I did a baaad bad thing.
Would you believe me if I told you I hadn’t meant to do it?
The whole thing started off as an accident. I know you won’t believe me.
It started the morning of the party. Innocently enough really. With a small pan of freshly picked, home grown kumquats.
That in and of itself was not unusual. Nor was the fact that I soon found a small army of them following me home in a plastic bag. I had dallied with one after all, sharply sour and terribly addictive.
But really, it only came together a few nights later. When the kumquats, having lost their novelty and element of surprise, sat lonely in a plain white bowl.
They called to me.
Pitiful, tart wails begging for a place in culinaria. “Make us glorious.” They whispered to me warmly.
I knew that left to their own devices in their glowing orange skins they would be ignored. Neglected for their too acerbic bite. To temper their tempers I sought a sweet partner. A perfect marriage of sweet and sour.
I decided that I was going to candy them.
But that was not enough. A simple sugar syrup would just not do. It was too simple. The combination too classic. Sweet and sour. It was that which had me digging into the very recesses of my spice cabinet. Beneath the plastic boxes and behind a small invading force of bottle to my little, illicit treasure.
Szechuan Peppercorn. Fragrant, delicately floral the Szechuan peppercorns look like tiny, rust colored husks. But they hide a most tantalizing secret: they make the tongue tingle.
I couldn’t imagine a better accompaniment to the kumquats. So I threw in an immodest amount, lightly crushed beneath a measuring cup; then followed them up with a couple of star anise and a large handful of broken cinnamon bark.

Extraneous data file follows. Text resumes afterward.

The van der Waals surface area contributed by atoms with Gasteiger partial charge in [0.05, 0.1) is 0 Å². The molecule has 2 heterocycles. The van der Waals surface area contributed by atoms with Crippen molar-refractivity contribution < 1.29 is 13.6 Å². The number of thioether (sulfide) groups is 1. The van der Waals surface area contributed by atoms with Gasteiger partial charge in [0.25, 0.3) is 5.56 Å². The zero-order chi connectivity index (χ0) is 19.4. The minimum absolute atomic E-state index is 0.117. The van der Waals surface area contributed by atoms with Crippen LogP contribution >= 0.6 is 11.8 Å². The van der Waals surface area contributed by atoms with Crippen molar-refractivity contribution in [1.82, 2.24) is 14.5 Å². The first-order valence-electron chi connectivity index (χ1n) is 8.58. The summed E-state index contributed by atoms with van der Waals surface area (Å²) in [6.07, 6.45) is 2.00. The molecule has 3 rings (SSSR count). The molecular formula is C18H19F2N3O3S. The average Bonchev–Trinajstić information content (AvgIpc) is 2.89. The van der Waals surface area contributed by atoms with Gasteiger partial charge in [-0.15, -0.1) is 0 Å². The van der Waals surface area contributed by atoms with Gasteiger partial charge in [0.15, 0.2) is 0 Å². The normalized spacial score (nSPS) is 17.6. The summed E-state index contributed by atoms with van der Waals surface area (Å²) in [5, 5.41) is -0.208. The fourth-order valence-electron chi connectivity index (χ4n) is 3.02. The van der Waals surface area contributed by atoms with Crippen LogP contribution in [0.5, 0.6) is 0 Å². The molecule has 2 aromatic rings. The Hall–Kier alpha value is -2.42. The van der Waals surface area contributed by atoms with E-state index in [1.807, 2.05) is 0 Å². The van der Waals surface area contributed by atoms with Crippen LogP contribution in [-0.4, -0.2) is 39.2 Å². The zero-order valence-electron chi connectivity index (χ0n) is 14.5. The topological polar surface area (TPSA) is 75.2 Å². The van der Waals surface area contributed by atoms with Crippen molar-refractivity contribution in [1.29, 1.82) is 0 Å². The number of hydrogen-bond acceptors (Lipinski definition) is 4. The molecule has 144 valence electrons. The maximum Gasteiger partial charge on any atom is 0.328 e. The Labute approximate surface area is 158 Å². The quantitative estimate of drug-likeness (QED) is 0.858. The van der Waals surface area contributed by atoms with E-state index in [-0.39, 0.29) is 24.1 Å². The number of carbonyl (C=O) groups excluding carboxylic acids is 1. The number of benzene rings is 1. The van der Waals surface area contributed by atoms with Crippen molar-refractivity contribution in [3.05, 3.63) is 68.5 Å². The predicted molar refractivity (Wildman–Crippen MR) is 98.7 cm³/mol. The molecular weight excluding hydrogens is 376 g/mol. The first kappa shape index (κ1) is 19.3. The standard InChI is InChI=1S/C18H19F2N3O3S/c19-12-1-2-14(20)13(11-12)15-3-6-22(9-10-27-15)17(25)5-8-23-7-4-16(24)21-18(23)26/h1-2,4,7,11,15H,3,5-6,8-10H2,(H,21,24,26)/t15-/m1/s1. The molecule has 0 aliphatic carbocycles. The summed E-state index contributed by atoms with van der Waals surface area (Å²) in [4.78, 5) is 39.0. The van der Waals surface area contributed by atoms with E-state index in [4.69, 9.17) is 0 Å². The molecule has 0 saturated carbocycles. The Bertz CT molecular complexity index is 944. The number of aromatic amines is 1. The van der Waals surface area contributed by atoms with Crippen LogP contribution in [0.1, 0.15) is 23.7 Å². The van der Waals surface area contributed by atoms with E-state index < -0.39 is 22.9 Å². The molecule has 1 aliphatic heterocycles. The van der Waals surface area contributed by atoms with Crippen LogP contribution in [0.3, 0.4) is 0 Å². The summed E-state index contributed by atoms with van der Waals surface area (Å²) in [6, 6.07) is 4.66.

That was when it happened. As the kumquats simmered away I found myself curious as to the flavors bubbling away in my small cauldron …er … pot. I really shouldn’t have, but I dipped my wooden spoon into the brew and pulled out something indescribable.
Tongue tingling my mind burned with the need to do something with this magical elixir. To nor waste it simply in the act of candying of a single fruit.
But what do you do with a sticky solution of sugar and spices?
It was then that it struck me!
I really wasn’t sure what I was doing. I didn’t even have any cream on hand. But with an adventurous spirit and a well stocked fridge I had already gone too far to turn back.
For the cream surely I could sneak in the last bit of crème fraîche that tarried indolently in my fridge. And I always had butter.
My heart raced as I strained the kumquats and spices from the deeply golden syrup laying the fruits of my labor on parchment to dry.
I heisted as I slipped the candy thermometer into place on the side of the pan. What was I doing? What was I about to unleash upon the unsuspecting world?
But it was too easy to lose myself in the process, picking out the spices from the kumquats as I slowly watched the candy thermometer creep up towards 240 degrees (soft ball stage). My uneasy mind quelled as I stirred in the butter and the warmed crème fraîche then put the nascent caramel back on the stove raising it to a mature 260 degrees (hardball stage) and just a few degrees beyond for good measure.*
It bubbles angrily at me as I removed it from its tempering ground and poured it into a foiled baking sheet to cool. In the pan it glowed a deep russet color. I waited for a few breathless heartbeats as the caramel cooled enough on my silicone spatula to taste.
Oh my God!
I have never tasted anything like it. It is required, as a food blogger for me to try. But I am not even sure where to start. Complex. Fruity. Floral. Sweet-Sour. Warm. Lingering. Buttery. Spicy. Tangy.